November 2019 marks 30 years since the fall of the Berlin Wall, East Germany’s solution to the mass emigration of its citizens at the height of the Cold War. To mark the anniversary, we rounded up a selection of images showcasing the history of the wall – from its construction in August 1961 to its fall in 1989...
The Berlin Wall was built at the height of the Cold War, on 13 August 1961. Its purpose? To keep disaffected East German citizens from moving to the west…
August 1961: Soldiers of the National People’s Army of the German Democratic Republic begin work on a 3.5 metre-high wall separating East Berlin from the other parts of the city. (Photo by Keystone-France/Gamma-Keystone via Getty Images)
December 1961: An armoured truck cleans away debris following construction work to strengthen the border crossing at Heinrich-Heine-Strasse (aka Checkpoint Delta). (Photo by Keystone/Hulton Archive/Getty Images)
The Berlin Wall: key facts
When was the Berlin Wall built?
The Berlin Wall was constructed in August 1961 after East German communists were given approval by Moscow to close the border between East and West Germany and build a physical barrier.
Why was the Berlin Wall built?
The Berlin Wall was constructed to stop people from East Germany moving to the west at the height of the Cold War. Prior to the wall’s existence, one in six people had been fleeing the communist German Democratic Republic (GDR), many in search of work and a better life.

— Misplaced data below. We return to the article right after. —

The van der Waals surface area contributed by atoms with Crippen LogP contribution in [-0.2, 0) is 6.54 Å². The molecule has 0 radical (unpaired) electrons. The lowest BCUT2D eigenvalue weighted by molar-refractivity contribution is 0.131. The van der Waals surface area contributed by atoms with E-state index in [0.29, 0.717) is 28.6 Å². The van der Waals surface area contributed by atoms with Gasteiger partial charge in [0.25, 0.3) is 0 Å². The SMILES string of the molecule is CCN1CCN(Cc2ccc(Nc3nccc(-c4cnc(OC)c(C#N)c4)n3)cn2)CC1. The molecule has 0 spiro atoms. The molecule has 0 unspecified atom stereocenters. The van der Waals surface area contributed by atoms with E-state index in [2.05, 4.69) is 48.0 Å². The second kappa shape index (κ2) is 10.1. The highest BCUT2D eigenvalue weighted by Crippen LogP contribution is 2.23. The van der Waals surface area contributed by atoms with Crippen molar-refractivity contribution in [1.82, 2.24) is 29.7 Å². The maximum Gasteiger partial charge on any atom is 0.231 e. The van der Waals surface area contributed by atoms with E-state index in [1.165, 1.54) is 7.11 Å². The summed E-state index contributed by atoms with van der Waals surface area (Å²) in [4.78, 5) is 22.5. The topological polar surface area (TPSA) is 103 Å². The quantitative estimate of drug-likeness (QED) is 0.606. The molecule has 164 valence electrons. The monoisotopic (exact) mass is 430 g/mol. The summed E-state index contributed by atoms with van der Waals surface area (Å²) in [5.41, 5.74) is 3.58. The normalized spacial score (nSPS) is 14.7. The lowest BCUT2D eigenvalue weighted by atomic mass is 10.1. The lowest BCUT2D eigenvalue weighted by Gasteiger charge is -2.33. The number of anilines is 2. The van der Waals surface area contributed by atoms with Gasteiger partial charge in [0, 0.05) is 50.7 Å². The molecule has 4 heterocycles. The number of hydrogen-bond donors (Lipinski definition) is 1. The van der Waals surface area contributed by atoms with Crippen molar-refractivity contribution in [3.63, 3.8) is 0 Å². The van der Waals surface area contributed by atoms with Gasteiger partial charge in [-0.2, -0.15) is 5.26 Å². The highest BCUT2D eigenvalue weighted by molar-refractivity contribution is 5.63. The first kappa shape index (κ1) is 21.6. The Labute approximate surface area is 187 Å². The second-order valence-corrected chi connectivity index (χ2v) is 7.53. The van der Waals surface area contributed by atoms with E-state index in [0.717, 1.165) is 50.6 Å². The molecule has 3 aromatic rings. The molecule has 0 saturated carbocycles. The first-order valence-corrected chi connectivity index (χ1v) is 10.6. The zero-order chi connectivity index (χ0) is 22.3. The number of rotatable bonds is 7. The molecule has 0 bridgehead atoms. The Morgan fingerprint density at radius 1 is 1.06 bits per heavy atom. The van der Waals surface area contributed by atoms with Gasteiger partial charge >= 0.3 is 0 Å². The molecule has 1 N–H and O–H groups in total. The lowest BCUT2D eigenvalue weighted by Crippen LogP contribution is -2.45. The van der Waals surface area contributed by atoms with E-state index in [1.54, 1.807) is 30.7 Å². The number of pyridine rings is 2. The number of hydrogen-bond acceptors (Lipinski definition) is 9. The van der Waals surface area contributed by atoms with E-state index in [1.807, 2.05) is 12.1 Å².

The border installations around West Berlin zig-zagged for 163 kilometres, or just over 100 miles. “It turned the usual function of walls – to keep people out – on its head; this wall was solely to keep its citizens in,” writes Professor Patrick Major for HistoryExtra.
When did the Berlin Wall fall?
The Berlin Wall fell on 9 November 1989, following a press conference in which East German politician Günter Schabowski suggested that people would be “immediately” able to apply for passports to travel to the west.
“By midnight tens of thousands of East Berliners had swamped the border checkpoints whose Stasi guards realised that the game was up,” writes Professor Patrick Major.
“Love is thicker than concrete”: graffiti on the Berlin Wall. (Photo by Getty Images)
Early November 1989: Germans living in West Berlin crowd in front of the Berlin Wall to watch guards open a new crossing point near Potsdamer Platz. (Photo by GERARD MALIE/AFP via Getty Images)
November 1989: A couple kisses in front of the wall. (Photo by Patrick PIEL/Gamma-Rapho via Getty Images)
9 November 1989: A young man in East Berlin attacks the Berlin Wall following news that the government would grant exit visas to anyone wishing to go to the west. Within hours, people were smashing sections of the wall – leading to the complete opening of the border within days. (Photo by robert wallis/Corbis via Getty Images)
November 1989: Celebrations on the Berlin Wall following news that the city’s partition has ceased to exist. (Photo by Pool CHUTE DU MUR BERLIN/Gamma-Rapho via Getty Images)